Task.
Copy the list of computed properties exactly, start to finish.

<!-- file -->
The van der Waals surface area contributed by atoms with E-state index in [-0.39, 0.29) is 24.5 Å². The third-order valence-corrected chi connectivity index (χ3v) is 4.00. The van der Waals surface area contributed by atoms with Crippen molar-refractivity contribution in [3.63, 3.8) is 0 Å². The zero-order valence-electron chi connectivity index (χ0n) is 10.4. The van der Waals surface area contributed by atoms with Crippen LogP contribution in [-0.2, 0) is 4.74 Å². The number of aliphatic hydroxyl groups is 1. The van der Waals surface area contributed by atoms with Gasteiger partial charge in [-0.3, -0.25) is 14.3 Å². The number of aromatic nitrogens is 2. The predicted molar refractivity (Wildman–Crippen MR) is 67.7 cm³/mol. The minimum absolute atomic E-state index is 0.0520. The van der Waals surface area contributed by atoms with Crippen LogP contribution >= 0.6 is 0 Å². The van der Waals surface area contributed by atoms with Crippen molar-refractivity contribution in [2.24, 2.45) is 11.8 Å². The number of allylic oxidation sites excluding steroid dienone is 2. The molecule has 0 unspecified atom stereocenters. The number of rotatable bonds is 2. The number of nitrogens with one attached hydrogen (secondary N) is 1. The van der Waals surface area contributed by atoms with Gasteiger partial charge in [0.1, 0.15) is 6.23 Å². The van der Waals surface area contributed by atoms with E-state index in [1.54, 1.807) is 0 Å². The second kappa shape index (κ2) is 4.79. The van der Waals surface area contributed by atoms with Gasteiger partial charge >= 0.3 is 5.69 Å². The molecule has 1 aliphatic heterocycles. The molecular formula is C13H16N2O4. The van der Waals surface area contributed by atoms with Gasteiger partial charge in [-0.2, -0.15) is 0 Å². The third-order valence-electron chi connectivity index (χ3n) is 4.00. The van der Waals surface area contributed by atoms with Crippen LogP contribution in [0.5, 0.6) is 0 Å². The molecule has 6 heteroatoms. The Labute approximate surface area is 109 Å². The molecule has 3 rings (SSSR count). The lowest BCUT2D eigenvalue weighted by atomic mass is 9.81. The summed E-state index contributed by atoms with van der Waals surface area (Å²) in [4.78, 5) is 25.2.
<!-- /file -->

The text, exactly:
The van der Waals surface area contributed by atoms with E-state index in [-0.39, 0.29) is 24.5 Å². The third-order valence-corrected chi connectivity index (χ3v) is 4.00. The van der Waals surface area contributed by atoms with Crippen molar-refractivity contribution in [3.63, 3.8) is 0 Å². The zero-order valence-electron chi connectivity index (χ0n) is 10.4. The van der Waals surface area contributed by atoms with Crippen LogP contribution in [-0.2, 0) is 4.74 Å². The number of aliphatic hydroxyl groups is 1. The van der Waals surface area contributed by atoms with Gasteiger partial charge in [-0.3, -0.25) is 14.3 Å². The number of aromatic nitrogens is 2. The predicted molar refractivity (Wildman–Crippen MR) is 67.7 cm³/mol. The minimum absolute atomic E-state index is 0.0520. The van der Waals surface area contributed by atoms with Crippen LogP contribution >= 0.6 is 0 Å². The van der Waals surface area contributed by atoms with Crippen molar-refractivity contribution in [2.24, 2.45) is 11.8 Å². The number of allylic oxidation sites excluding steroid dienone is 2. The molecule has 0 unspecified atom stereocenters. The number of rotatable bonds is 2. The number of nitrogens with one attached hydrogen (secondary N) is 1. The van der Waals surface area contributed by atoms with Gasteiger partial charge in [0.1, 0.15) is 6.23 Å². The van der Waals surface area contributed by atoms with E-state index in [1.54, 1.807) is 0 Å². The second kappa shape index (κ2) is 4.79. The van der Waals surface area contributed by atoms with Gasteiger partial charge >= 0.3 is 5.69 Å². The molecule has 1 aliphatic heterocycles. The molecular formula is C13H16N2O4. The van der Waals surface area contributed by atoms with Gasteiger partial charge in [-0.2, -0.15) is 0 Å². The third-order valence-electron chi connectivity index (χ3n) is 4.00. The van der Waals surface area contributed by atoms with Crippen LogP contribution in [0.5, 0.6) is 0 Å². The molecule has 6 heteroatoms. The Labute approximate surface area is 109 Å². The molecule has 3 rings (SSSR count). The lowest BCUT2D eigenvalue weighted by atomic mass is 9.81. The summed E-state index contributed by atoms with van der Waals surface area (Å²) in [4.78, 5) is 25.2.